Written by Michael Flynn
“It is oppressive to live in the city of St. George as a non-Mormon,” St. George City Council applicant Tara Dunn announced to a crowd comprised of some of Southern Utah’s most influential people, many of whom are members of The Church of Jesus Christ of Latter-day Saints.
Her words seemed to hang in the air on Jan. 23 during the brief but tense pause that followed her speech in the St. George City Council chambers. Many were shocked to hear such strongly worded criticism of Latter-day Saint culture. Some were offended at what they felt was an attack on the LDS faith itself.
“I thought it was repulsive,” said St. George City Councilman Gil Almquist, who also serves as the president of a local LDS stake. “I felt very misunderstood that night,” he added.
Others have said they felt inspired by Dunn’s words.
“Her speech made people uncomfortable,” said Dorothy Engelman, chair of the Washington County Democratic party. “Oftentimes we are uncomfortable hearing things that we know are true but are unwilling or afraid to say ourselves.”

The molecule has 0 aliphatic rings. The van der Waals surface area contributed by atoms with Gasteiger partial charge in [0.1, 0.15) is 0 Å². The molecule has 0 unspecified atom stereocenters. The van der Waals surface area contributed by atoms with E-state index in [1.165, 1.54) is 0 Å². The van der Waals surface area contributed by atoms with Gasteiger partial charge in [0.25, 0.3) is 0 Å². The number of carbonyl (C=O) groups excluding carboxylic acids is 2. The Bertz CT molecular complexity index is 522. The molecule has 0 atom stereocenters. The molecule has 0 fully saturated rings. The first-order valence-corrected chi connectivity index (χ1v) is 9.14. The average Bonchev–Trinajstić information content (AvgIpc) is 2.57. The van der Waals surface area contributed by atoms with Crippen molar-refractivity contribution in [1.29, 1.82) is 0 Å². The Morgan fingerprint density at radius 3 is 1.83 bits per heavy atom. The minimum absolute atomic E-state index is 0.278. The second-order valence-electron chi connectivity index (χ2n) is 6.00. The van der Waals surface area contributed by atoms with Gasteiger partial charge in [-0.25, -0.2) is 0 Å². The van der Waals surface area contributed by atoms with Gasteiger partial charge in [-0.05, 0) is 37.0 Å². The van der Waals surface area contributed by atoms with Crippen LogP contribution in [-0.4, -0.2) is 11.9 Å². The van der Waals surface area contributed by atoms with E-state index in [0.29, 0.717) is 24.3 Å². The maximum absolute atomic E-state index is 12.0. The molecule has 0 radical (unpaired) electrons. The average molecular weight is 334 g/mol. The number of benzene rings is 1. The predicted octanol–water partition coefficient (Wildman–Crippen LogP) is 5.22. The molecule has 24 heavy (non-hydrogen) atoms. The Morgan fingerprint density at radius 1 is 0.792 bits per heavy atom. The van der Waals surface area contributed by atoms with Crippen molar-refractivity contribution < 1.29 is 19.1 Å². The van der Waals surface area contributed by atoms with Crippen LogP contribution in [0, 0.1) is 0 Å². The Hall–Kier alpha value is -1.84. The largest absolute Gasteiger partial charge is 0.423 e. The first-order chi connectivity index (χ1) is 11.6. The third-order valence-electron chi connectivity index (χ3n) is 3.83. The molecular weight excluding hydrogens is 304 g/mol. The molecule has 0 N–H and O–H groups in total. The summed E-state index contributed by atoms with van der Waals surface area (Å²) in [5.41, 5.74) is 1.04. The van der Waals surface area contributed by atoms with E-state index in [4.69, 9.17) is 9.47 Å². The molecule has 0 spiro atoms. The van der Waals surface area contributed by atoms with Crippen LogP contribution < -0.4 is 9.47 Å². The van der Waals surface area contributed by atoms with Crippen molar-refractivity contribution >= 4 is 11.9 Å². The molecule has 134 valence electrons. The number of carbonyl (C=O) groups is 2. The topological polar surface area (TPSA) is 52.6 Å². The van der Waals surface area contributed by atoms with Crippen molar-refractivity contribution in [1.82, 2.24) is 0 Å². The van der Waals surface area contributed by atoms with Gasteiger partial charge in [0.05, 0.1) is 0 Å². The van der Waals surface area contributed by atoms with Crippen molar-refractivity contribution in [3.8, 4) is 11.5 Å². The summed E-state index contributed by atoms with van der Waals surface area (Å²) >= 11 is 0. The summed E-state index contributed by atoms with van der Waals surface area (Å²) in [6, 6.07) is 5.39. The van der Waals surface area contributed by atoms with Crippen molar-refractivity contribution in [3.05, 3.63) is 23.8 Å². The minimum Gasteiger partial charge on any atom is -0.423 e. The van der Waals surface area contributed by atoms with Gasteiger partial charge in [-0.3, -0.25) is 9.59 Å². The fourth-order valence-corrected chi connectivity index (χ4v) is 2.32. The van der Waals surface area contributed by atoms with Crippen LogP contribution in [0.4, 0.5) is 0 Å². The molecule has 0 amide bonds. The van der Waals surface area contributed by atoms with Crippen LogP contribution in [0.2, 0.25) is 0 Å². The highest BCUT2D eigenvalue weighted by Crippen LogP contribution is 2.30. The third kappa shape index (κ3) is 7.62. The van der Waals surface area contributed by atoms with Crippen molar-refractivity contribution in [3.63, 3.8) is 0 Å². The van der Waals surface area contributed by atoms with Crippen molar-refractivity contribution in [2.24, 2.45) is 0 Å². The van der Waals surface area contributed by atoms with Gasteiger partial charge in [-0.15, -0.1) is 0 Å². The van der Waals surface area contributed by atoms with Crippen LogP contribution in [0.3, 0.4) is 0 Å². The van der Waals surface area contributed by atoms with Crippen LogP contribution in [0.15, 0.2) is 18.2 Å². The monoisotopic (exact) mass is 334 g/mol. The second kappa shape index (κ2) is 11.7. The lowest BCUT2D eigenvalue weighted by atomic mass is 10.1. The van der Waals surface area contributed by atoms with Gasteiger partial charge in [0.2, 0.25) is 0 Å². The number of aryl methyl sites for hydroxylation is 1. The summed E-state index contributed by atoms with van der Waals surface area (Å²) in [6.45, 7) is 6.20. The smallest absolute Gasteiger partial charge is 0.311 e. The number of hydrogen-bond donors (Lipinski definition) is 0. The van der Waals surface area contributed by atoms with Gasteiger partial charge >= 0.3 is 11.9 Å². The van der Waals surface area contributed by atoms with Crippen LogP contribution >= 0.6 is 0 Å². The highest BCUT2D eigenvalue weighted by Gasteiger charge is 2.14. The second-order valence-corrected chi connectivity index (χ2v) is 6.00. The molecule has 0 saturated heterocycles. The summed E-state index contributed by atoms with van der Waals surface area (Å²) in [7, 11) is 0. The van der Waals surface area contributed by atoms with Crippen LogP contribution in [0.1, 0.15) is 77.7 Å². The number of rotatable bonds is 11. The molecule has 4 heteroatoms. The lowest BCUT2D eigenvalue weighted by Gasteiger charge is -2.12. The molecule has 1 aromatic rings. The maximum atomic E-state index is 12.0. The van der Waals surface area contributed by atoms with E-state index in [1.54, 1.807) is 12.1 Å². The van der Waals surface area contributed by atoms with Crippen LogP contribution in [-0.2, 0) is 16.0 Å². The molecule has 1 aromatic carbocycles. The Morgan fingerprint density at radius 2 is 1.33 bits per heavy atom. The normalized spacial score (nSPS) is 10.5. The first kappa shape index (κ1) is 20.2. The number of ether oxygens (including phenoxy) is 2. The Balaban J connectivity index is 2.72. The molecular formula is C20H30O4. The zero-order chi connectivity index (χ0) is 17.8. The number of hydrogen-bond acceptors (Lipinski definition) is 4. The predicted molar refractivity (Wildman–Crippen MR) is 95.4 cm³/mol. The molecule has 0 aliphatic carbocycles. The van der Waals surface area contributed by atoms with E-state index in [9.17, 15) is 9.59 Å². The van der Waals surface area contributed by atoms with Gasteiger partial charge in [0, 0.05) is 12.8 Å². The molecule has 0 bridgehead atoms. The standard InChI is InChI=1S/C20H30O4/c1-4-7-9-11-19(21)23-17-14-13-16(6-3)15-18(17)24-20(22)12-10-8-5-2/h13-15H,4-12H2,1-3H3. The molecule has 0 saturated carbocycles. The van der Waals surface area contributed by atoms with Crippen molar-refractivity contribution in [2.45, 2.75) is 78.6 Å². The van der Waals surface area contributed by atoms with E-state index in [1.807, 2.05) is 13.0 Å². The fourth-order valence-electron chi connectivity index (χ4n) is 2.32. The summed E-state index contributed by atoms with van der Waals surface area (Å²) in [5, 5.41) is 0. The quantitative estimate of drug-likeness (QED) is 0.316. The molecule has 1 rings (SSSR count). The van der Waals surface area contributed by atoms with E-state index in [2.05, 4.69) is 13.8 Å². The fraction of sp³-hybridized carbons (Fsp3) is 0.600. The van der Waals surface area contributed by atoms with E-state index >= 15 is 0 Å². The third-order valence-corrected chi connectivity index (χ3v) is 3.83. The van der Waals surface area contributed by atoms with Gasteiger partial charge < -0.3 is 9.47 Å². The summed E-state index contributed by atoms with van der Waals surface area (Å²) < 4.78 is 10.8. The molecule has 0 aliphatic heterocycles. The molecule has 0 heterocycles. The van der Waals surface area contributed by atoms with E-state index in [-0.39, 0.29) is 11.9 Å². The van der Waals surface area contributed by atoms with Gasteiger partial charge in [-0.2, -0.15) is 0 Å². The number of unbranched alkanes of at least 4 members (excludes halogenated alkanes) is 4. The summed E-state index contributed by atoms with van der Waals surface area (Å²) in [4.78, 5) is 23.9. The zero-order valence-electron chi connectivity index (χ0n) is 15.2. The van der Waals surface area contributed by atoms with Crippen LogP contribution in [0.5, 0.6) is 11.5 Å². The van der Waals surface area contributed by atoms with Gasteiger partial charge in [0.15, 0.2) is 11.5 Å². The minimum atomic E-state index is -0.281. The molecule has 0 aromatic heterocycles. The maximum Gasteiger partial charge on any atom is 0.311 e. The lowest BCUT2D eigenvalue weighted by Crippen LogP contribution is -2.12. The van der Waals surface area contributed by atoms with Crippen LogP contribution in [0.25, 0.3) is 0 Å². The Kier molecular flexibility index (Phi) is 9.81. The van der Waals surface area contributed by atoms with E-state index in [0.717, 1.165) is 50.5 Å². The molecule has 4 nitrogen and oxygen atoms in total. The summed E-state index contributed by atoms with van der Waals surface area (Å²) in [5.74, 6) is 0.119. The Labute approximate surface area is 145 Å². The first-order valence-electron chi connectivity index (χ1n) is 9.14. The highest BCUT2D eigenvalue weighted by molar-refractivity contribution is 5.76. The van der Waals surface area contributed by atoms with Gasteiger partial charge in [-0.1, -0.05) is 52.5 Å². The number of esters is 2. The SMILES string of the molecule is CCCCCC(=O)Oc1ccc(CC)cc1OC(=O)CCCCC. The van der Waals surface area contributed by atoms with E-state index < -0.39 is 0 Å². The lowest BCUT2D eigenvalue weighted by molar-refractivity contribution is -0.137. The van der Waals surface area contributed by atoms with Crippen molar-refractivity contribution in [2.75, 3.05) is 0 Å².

“Yes, I do think non-Mormons sometimes face discrimination,” she added. “I think that there are several groups that face discrimination in Southern Utah, non-Mormons being one of them.”
Some members of the LDS church have said they actually agreed with much of what Dunn said in her speech.
“I think there’s truth to what she’s saying,” said Bryan Hyde, host of the popular political talk show “Perspectives” on FOX 1450 AM. “Particularly this sense of people feeling disenfranchised and not fitting in because they are not LDS. I think that’s a legitimate concern.”
However, Hyde said he thinks Dunn’s confrontational tone may have detracted from her message.